491 F2d 711 Westchester Fire Insurance Co v. Ring Brothers Heating Co
491 F.2d 711
WESTCHESTER FIRE INSURANCE CO., Subrogee of Glens of Bingham
Associates, and Robinson Brothers, Inc.,
RING BROTHERS HEATING CO., and Prince Plumbing Co., jointly
and severally, Defendants, v. HANOVER INSURANCE
United States Court of Appeals, Sixth Circuit.
Argued Dec. 12, 1973.
Decided Jan. 22, 1974.
Davies, Rudzki & Zeder, Clair R. Carney, Detroit, Mich., on brief, for plaintiffs-appellants.
Bell, Hertler & Hopkins, John W. Bell, John L. Hopkins, Jr., Pontiac, Mich., on brief, for appellee.
Before PHILLIPS, Chief Judge, McCREE, Circuit Judge, and CECIL, Senior Circuit Judge.
The single question presented by this appeal is whether Michigan Compiled Laws 600.6013, allowing interest on any money judgment from the date of filing a complaint, amends policies of casualty insurance that do not, by their terms, so obligate the insurer. The district court determined that it does not. We agree.
On October 19, 1972, appellants were awarded a money judgment in the district court for $140,236.28 in a diversity action for negligence. Hanover Insurance, which had defended Ring Brothers Heating Company, tendered to appellants an amount equal to the limits of its policy plus interest on the award calculated from the date of judgment. The applicable provision in the insurance policy provided:
III Supplementary Payments. The Company will pay in addition to the applicable limit of liability: (a) All expenses incurred by the Company, all costs taxed against the insured in any suit defended by the Company and all interest on the entire amount of any judgment therein which accrues after entry of judgment and before the Company has paid or tendered or deposited in Court that part of the judgment which does not exceed the limit of the Company's liability thereon; . . ..
Appellant contends that this policy provision was controlled by M.C.L. 600.6013 which provided in pertinent part:
600.6013 Same; interest on judgment, rate, settlement
Sec. 6013. Interest shall be allowed on any money judgment recovered in a civil action, such interest to be calculated from the date of filing the complaint at the rate of 5% Per year unless the judgment is rendered on a written instrument having a higher rate of interest in which case interest shall be computed at the rate specified in the instrument if such rate was legal at the time the instrument was executed.
Accordingly, appellant argues that the insurance contract was amended because of another policy provision that provides:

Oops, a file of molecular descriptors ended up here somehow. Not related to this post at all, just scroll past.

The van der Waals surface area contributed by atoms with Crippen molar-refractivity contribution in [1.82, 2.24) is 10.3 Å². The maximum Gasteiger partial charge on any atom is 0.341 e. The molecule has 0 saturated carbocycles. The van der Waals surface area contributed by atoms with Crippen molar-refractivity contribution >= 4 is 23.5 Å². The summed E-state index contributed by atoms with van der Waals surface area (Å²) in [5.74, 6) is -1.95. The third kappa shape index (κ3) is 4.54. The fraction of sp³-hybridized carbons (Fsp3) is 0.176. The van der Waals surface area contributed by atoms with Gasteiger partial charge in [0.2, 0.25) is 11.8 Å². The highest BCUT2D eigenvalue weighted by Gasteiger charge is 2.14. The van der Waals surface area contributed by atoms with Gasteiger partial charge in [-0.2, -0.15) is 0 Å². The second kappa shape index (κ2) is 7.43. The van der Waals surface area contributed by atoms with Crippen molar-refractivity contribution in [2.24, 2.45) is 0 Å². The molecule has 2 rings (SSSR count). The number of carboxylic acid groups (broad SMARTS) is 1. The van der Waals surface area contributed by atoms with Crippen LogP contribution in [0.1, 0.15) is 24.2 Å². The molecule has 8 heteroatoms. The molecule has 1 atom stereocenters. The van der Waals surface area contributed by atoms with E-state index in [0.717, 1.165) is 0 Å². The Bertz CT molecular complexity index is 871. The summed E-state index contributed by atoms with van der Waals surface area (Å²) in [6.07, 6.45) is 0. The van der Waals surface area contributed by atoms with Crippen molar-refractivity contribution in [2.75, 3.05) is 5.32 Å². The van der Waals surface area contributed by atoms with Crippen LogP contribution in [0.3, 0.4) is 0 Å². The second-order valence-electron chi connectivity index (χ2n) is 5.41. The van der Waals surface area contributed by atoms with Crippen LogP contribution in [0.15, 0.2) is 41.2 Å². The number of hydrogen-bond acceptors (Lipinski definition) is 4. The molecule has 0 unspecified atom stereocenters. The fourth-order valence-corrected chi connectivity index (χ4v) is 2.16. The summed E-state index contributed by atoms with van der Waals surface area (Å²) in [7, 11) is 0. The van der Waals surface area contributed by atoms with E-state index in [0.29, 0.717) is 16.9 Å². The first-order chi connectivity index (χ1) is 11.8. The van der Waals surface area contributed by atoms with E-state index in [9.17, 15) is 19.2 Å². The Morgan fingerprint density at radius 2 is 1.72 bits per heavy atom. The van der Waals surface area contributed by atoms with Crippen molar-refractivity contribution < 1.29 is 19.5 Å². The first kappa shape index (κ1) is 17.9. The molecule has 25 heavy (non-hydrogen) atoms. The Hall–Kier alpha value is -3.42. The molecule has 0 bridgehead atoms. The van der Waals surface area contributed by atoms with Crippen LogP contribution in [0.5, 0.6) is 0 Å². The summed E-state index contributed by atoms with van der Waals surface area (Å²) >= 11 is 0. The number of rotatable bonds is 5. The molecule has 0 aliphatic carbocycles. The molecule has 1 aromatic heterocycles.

F. Conformity with Statute: The terms of this policy and forms attached hereto which are in conflict with the statutes of the State wherein this policy is issued are hereby amended to conform with such statutes.
Appellants also rely on Cosby v. Pool, 36 Mich.App. 571, 194 N.W.2d 142 (1971), where the statute was given retroactive application for an insurer that was obligated under its policy to pay interest accruing on verdict or after judgment even though the policy was issued prior to the enactment of M.C.L. 600.6013. The former statute provided for interest only from the date of judgment.
We determine, however, that Cosby requires affirmance of the judgment below. In that case, the policy required the insurer to pay interest 'accruing on verdict or after judgment,' and clearly because of the statute, interest accrued on the verdict from the date the complaint was filed. In this appeal, the policy provides for payment only of that interest 'which accrues after entry of judgment' even if the total amount so paid exceeds the limits of liability. Arguably, Hanover might be liable under its insuring clause for interest from the date of filing the complaint if the inclusion of that amount would not exceed policy limits. That question, however, is not before us and we do not decide it.
The following language from the opinion in Cosby controls the issue before us.
An insurer can limit the risk it assumes. Cottrill v. Michigan Hospital Service (1960), 359 Mich. 472, 102 N.W.2d 179. It follows that the insurer should be liable only for the interest that accrues on the amount of risk it has assumed. Otherwise, it would be paying interest on a risk it did not assume and for which it did not charge premiums.1 36 Mich.App. 571, 578-579, 194 N.W.2d 142, 146.
For the foregoing reasons and those in the memorandum opinion of the district court, the judgment is affirmed.
The Michigan Insurance Code, Michigan Compiled Laws 500.3004, et seq., mandates the inclusion of certain provisions in liability insurance policies; and this court has held that, if designated insurance contracts fail to incorporate the statutory requirements, the mandatory provisions will be read into the contracts. New Amsterdam Casualty Co. v. Jones, 135 F.2d 191 (6th Cir. 1943). We observe, however, that the Insurance Code does not mandate the inclusion in a casualty insurance contract of a provision obligating the insurer to pay all interest from the date of filing to the date of judgment